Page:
s 3 52 3 7 37 3 36 3 58 3 WROOTE HUNT STEEPLE CHASE. Ir 7 49 4 8 55 4 22 4 45 4T MORPETH COURSING MEETING. s 3 51 5 10 15 5 11 5 39 5 F RIDGWAY COURSING MEETING. r7 52 611 32 6 6 6 33 6 S Spalding Fair.
s 3 50 7 morn./ 6 58 7 29 7 5 Second Sunday in Adbent. r 7 54 8 0 46 8 2 8 35 8M NMkt. Campy. C. M. Leicester s 3 49 9 1 58 9 10 9 46 9 T Grouse-shooting ends. [Fairr 7 5610 2 910 2010 57 10W CALEDONIAN COURSING MEET. s 3 4911 4 17 11 2911 53 11 T TARLETON OPEN COURS. Mr. r7 58 12 5 23 0 25 12 F Stour port Fair.
s 3 49 13 6 24 0 49 1 11 13 s Frodsham Fair.
r 8 OF rises 1 34 1 55 14 5 Third Sunday in adbent. s 3 49 15 4a55 2 15 2 33 15 M Bridgenorth & Oakham Foirs. r 8 2 16 5 52 2 52 3 11 16 T Cambridge Term ends. [ Chases 3 4917 6 53 3 28 3 44 17 W Oxf. T. ends. S. Devon STEEPLET 8 418 7 56 4 1 4 16 18 T March C. M. Amesbury F. s 3 4919 8 59 4 32 4 52 19 FALTCAR Open COURS. MEET. r 8 520 10 3 5 10 5 28 20 s Cornen Fair. [Shortest Day.s 3 502111 8 5 46 6 7 21 Fourth Sunday in Adbent. r 8 622 morn. 6 27 6 46 22 M Newport Pagnell Fair. s 3 5123 0 15 7 9 7 36 23 T Swindon Fair.
r 8 724 1 24 8 6 8 36 24 W Hawarden Fair.
s 3 52 25 2 35 9 10 9 46 25 T Christmas Day.
r 8 826 3 49 10 20 10 56 26 F St. Stephen,
s 3 5427 5 111 29 27 S St. John.
r 8 828 6 11 0 1 0 31 28 $ First Sunday after Christmass 3 55 N sets 0 54 1 21 29 M Gargrave Fair.
r8 9 1 5 a 9 1 47 2 11 30 T Helston Fair.
s 3 57 2 6 30 2 36 3 3 311w
r 8 9 3 7 53 3 27 3 49
STEEPLE CHASES IN DECEMBER.
COURSING MEETINGS IN DECEMBER.
3 & 4 Nottingham.. ....8 & 10 / South Lancashire (SouthRidgway (Southport).. 3, 4 & 5 Mountain's Town ......9 & 10 port) ....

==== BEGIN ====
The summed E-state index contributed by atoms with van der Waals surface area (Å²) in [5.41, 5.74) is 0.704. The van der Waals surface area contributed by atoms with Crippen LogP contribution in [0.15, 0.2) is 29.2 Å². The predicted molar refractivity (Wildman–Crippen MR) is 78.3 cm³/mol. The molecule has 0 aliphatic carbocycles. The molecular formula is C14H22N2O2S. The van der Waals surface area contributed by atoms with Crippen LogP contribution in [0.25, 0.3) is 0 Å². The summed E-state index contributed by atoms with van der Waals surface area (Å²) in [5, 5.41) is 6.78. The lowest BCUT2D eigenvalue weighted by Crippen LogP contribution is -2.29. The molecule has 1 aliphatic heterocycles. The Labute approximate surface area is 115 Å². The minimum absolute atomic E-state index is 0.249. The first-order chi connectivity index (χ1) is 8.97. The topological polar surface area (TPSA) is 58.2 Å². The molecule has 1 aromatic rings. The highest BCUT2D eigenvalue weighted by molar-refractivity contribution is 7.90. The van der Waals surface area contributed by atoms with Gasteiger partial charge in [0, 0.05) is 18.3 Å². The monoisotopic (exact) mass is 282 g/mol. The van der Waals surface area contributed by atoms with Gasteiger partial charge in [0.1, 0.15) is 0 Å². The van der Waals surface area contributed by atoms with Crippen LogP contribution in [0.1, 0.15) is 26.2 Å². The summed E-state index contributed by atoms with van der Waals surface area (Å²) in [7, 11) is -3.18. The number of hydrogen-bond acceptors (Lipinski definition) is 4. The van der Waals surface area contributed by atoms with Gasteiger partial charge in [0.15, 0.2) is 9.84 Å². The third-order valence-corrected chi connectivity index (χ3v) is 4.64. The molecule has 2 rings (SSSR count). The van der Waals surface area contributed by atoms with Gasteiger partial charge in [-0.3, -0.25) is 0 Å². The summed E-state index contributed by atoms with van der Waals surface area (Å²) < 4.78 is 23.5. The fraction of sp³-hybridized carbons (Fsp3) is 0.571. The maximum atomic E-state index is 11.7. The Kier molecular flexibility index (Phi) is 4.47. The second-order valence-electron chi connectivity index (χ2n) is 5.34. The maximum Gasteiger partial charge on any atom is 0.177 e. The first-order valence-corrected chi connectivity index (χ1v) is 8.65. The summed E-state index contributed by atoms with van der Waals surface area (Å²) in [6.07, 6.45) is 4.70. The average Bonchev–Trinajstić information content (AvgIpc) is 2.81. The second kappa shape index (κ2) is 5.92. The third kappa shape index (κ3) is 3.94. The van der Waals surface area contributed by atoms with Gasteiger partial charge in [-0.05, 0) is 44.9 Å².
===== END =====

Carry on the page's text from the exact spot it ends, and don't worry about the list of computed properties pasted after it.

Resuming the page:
.17 & 18 Morpeth (Bothai open).. 4 & 5 | Caledonian
........ 10 March (Cambsh.) 17, 18, & 19 Ridgway
4 & 5 Glossop (Howard's Town) 10 | Altcar (open)........ 18 & 19 Hornby Park (Catterick), North Derby (Cromford), Morpeth (Mitford), and Great Smeaton, not fixed.
NEWMARKET HOUGHTON MEETING.
This was a race-week, both in the letter and the spirit; it extended over six good days, and produced a vast amount of good sport. Indeed, the only objection that might be urged against it was that perhaps it gave us too much of a good thing. There are among the disciples of Young England those who contend that the races at Newmarket are too much after the toujours perdrix system. If there be such a thing as making a toil of a pleasure, to bet all day and a considerable portion of the night should seem to belong to the category. Neither did the hunger and thirst after business satisfy themselves here, for a vast number of common “Hades” were in full operation, and every contrivance of ordinary gambling was in grim requisition. Thus was there not alone the perdrix, but the pigeons and the hawks-in short, a whole aviary at work. It is a source of congratulation that this latter nuisance attracted the notice of the Jockey Club, who, " through their clerk," called the magistrates' attention to a matter in the which they ought to have ministered to themselves. One would have thought these gentlemen, living in a rural district so renowned for sporting subtleties, would have required no hint as to the mischief done by the family of accipitres ; but again, it may be urged their toleration of the “hells” arose out of their instinctive leaning towards the preservation of game.